Take a Step back into yesteryear and visit the Keller Heritage Center. Located just north of scenic Colville, Washington, Keller Heritage Center sits atop a hill overlooking the community. Recently celebrating its 100th birthday, the Keller Heritage Center and Historical House is on the National Registry of Historical places.
Built in 1910 by then prominent business man Harry Young for his new bride Anna, the house was partially destroyed by fire in 1911. The house was rebuilt in 1912. After her husband Harry passed away Anna remarried Harry’s business partner, Lou Keller in 1915 and the house was given the name of Keller house.
The Keller house was placed under the care of Stevens County Historical Society in 1975 and has remained in their care since that time.
Rich with history many of the original furnishings remain to this day. The Keller house also boasts a lookout tower, pioneer machinery and one of Colville, Washington’s first schools. Imagine how it might have been to attend a one room school house.
Arranged to tell the story of the Colville, Washington era in chronological order the time line begins with geology, the Indians, the Fort Traders of Hudson’s Bay at Fort Colville as well as agricultural, religious schools and mining and timber industries.
In addition, the Jim McMillan Research and Reference Library houses many historical documents as well as research materials and historical photographs.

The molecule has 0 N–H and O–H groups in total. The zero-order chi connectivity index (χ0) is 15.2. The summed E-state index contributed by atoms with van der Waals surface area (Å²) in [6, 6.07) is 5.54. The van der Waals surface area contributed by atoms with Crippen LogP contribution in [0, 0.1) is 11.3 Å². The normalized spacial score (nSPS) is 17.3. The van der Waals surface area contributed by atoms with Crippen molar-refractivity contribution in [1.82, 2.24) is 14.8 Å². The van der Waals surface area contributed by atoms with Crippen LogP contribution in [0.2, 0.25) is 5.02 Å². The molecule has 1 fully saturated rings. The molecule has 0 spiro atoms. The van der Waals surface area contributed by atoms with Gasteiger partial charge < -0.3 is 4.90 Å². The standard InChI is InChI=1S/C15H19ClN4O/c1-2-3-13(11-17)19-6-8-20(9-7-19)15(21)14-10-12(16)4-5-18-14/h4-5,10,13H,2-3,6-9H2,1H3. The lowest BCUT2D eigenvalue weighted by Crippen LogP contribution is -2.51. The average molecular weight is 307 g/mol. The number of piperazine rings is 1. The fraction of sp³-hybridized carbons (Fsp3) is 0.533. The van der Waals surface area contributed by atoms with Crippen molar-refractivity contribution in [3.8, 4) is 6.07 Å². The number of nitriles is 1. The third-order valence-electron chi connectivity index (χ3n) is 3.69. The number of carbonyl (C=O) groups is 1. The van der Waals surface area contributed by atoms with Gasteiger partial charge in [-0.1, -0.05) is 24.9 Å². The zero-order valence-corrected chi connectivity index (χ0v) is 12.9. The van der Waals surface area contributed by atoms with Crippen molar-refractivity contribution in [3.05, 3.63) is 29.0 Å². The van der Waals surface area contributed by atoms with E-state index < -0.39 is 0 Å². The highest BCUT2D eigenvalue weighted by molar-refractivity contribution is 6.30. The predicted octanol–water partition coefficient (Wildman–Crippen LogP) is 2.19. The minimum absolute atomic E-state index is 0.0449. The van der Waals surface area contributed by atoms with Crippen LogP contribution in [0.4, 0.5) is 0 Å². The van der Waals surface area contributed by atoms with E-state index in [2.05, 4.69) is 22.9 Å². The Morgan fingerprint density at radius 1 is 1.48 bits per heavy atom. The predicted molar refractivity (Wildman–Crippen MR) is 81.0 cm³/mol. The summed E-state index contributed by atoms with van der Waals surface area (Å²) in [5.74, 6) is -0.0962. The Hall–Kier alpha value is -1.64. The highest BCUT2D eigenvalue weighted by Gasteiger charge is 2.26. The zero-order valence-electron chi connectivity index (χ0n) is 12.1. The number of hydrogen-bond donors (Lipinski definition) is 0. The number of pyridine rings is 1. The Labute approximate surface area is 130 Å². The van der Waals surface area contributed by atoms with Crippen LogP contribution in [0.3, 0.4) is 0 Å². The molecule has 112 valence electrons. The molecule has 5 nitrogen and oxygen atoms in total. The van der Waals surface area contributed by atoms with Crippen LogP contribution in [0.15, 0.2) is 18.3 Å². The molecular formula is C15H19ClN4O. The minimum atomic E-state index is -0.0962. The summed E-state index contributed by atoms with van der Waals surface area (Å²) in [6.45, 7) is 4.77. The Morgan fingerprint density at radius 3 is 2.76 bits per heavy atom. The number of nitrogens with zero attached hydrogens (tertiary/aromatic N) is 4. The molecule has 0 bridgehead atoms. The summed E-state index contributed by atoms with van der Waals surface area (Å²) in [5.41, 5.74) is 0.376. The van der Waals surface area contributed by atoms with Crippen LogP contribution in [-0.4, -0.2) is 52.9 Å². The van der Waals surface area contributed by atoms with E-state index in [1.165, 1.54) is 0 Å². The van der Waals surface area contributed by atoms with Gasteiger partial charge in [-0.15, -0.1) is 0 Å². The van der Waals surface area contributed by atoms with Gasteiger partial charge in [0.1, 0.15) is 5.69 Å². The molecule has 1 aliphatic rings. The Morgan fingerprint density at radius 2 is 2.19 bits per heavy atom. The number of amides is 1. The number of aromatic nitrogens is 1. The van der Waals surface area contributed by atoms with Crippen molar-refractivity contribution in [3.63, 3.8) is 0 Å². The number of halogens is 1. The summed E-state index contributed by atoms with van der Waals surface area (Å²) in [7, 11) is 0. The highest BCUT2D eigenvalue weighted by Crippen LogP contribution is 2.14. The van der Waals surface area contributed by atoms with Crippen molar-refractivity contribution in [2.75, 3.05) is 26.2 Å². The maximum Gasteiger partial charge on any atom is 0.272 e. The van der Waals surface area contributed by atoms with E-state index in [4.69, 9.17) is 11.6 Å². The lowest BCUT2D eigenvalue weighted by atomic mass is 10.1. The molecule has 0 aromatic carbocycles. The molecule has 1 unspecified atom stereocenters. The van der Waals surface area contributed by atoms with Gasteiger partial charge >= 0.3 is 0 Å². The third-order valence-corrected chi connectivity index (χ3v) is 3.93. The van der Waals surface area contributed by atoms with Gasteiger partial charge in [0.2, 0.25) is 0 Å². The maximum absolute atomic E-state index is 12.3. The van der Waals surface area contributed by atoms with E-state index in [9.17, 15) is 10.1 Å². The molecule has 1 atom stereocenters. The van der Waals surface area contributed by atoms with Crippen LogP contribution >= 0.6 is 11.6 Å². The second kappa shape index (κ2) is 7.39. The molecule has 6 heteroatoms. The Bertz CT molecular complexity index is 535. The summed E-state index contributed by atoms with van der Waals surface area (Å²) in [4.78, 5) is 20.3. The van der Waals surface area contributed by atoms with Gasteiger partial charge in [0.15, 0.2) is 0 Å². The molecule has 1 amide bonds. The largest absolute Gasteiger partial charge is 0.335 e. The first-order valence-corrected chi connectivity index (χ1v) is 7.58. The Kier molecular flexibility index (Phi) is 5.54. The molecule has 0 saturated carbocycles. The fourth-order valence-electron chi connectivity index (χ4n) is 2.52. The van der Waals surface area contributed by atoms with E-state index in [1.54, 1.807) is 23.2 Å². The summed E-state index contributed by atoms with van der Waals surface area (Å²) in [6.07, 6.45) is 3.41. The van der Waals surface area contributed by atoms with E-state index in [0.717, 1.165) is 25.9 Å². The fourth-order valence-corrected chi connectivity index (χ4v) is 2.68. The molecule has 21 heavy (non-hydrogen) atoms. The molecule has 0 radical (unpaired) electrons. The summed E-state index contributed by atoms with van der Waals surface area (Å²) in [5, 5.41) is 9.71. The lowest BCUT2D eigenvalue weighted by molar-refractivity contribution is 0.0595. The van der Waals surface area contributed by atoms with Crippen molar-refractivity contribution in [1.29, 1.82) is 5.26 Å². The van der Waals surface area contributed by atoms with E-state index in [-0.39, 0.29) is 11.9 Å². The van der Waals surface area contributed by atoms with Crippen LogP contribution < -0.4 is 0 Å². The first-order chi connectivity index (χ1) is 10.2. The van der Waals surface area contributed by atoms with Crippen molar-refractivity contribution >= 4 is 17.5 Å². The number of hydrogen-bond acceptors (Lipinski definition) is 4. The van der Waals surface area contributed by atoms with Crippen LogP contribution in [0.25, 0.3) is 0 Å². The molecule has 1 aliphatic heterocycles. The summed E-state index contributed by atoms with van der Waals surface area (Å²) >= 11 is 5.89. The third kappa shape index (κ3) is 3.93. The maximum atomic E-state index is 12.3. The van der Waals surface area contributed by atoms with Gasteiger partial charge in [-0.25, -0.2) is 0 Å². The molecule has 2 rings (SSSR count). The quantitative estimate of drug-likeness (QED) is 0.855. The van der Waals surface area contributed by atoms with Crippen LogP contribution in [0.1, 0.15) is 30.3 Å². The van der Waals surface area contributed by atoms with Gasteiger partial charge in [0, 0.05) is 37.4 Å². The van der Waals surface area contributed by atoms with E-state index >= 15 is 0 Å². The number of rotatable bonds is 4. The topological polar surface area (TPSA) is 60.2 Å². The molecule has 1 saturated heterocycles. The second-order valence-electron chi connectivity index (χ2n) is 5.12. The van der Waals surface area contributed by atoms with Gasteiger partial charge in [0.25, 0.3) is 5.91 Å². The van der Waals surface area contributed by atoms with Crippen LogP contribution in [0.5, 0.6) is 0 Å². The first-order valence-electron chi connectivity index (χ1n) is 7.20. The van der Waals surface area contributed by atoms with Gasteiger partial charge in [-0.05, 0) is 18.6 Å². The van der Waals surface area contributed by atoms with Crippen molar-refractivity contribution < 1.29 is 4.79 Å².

The museum also boasts a homestead and trappers cabin on the property as well as an extensive collection of Native American artifacts from tribes located throughout the nation as well as the local tribes of the Inland Northwest. Many of these artifacts are thousands of years old.
A fine example of an early day general store is a highlight of the Keller Heritage house. In this general store you’ll have an opportunity to observe the typical items that were once sold in a typical general store. Many of the items are still marked with the seemingly low prices of yesteryear including a sewing machine for $11.90 and a waffle iron for .68. Imagine purchasing a beef roast for you dinner at .18 cents per pound. How about a Western Style Ladies sidesaddle for only $12.45.
One of the newer exhibits is a display of 25 samples of ash from the various areas around the state of Washington. The ash was gathered after the famous Mt. St. Helens’ eruption in 1980.
So go ahead and take a step back into yesteryear. Imagine yourself as a homesteader in Colville, Washington. You’ll enjoy your visit and appreciate your now modern life even more.
Located at 700 N. Wynne, Colville, Washington, the museum is open daily May through September. The museum is always looking for volunteers as well. To volunteer or find out more information or get directions you can call 509-684-5968.